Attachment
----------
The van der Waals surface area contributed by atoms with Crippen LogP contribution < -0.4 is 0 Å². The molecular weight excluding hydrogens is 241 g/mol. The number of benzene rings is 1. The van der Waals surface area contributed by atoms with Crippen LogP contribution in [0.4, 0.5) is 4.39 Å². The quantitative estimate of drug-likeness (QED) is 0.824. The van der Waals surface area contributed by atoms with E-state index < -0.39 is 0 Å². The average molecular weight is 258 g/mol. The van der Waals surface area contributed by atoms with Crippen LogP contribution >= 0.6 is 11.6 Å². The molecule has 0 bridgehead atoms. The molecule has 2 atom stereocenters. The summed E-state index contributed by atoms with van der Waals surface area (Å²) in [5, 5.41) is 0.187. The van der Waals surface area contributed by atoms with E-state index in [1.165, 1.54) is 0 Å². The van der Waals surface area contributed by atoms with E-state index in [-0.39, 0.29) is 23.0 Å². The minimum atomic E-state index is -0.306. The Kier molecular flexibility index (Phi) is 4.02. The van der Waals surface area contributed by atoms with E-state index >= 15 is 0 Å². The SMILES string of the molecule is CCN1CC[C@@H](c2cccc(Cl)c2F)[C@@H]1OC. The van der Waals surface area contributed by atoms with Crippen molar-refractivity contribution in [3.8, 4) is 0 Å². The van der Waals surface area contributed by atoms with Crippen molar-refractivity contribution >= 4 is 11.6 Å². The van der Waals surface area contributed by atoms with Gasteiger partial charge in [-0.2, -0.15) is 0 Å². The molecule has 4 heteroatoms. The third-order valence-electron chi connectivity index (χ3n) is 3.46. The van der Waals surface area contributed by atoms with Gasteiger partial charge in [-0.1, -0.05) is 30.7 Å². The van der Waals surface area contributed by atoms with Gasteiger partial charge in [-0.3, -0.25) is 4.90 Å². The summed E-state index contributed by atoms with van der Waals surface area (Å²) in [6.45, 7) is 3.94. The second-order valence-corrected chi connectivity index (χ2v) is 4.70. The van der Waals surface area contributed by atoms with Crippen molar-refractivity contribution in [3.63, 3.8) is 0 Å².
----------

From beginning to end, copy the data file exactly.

The van der Waals surface area contributed by atoms with Crippen LogP contribution < -0.4 is 0 Å². The molecular weight excluding hydrogens is 241 g/mol. The number of benzene rings is 1. The van der Waals surface area contributed by atoms with Crippen LogP contribution in [0.4, 0.5) is 4.39 Å². The quantitative estimate of drug-likeness (QED) is 0.824. The van der Waals surface area contributed by atoms with E-state index < -0.39 is 0 Å². The average molecular weight is 258 g/mol. The van der Waals surface area contributed by atoms with Crippen LogP contribution >= 0.6 is 11.6 Å². The molecule has 0 bridgehead atoms. The molecule has 2 atom stereocenters. The summed E-state index contributed by atoms with van der Waals surface area (Å²) in [5, 5.41) is 0.187. The van der Waals surface area contributed by atoms with E-state index in [1.165, 1.54) is 0 Å². The van der Waals surface area contributed by atoms with E-state index in [-0.39, 0.29) is 23.0 Å². The minimum atomic E-state index is -0.306. The Kier molecular flexibility index (Phi) is 4.02. The van der Waals surface area contributed by atoms with E-state index >= 15 is 0 Å². The SMILES string of the molecule is CCN1CC[C@@H](c2cccc(Cl)c2F)[C@@H]1OC. The van der Waals surface area contributed by atoms with Crippen molar-refractivity contribution in [3.8, 4) is 0 Å². The van der Waals surface area contributed by atoms with Crippen molar-refractivity contribution >= 4 is 11.6 Å². The van der Waals surface area contributed by atoms with Gasteiger partial charge in [-0.2, -0.15) is 0 Å². The molecule has 4 heteroatoms. The third-order valence-electron chi connectivity index (χ3n) is 3.46. The van der Waals surface area contributed by atoms with Gasteiger partial charge in [-0.1, -0.05) is 30.7 Å². The van der Waals surface area contributed by atoms with Gasteiger partial charge in [-0.3, -0.25) is 4.90 Å². The summed E-state index contributed by atoms with van der Waals surface area (Å²) in [6.45, 7) is 3.94. The second-order valence-corrected chi connectivity index (χ2v) is 4.70. The van der Waals surface area contributed by atoms with Crippen molar-refractivity contribution in [3.63, 3.8) is 0 Å².